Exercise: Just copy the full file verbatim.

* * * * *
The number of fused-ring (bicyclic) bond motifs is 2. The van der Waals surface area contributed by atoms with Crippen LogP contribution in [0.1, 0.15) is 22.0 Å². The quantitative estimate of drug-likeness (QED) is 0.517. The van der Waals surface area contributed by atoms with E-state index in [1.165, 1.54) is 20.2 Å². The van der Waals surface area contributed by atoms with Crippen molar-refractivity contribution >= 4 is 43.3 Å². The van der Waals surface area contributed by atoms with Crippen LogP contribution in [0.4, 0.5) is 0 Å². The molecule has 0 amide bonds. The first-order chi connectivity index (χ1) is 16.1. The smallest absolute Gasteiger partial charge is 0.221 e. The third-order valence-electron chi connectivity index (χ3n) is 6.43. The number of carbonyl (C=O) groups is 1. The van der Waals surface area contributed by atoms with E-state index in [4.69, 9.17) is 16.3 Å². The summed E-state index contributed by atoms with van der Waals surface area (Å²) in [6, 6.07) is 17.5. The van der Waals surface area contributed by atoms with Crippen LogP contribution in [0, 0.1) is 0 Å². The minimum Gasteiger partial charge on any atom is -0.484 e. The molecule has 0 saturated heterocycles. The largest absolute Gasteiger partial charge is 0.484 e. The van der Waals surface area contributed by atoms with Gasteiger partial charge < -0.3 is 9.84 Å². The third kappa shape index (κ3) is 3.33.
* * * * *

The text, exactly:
The number of fused-ring (bicyclic) bond motifs is 2. The van der Waals surface area contributed by atoms with Crippen LogP contribution in [0.1, 0.15) is 22.0 Å². The quantitative estimate of drug-likeness (QED) is 0.517. The van der Waals surface area contributed by atoms with E-state index in [1.165, 1.54) is 20.2 Å². The van der Waals surface area contributed by atoms with Crippen molar-refractivity contribution >= 4 is 43.3 Å². The van der Waals surface area contributed by atoms with Crippen LogP contribution in [0.4, 0.5) is 0 Å². The molecule has 0 amide bonds. The first-order chi connectivity index (χ1) is 16.1. The smallest absolute Gasteiger partial charge is 0.221 e. The third-order valence-electron chi connectivity index (χ3n) is 6.43. The number of carbonyl (C=O) groups is 1. The van der Waals surface area contributed by atoms with E-state index in [4.69, 9.17) is 16.3 Å². The summed E-state index contributed by atoms with van der Waals surface area (Å²) in [6, 6.07) is 17.5. The van der Waals surface area contributed by atoms with Crippen LogP contribution in [0, 0.1) is 0 Å². The minimum Gasteiger partial charge on any atom is -0.484 e. The molecule has 0 saturated heterocycles. The largest absolute Gasteiger partial charge is 0.484 e. The van der Waals surface area contributed by atoms with Gasteiger partial charge < -0.3 is 9.84 Å². The third kappa shape index (κ3) is 3.33.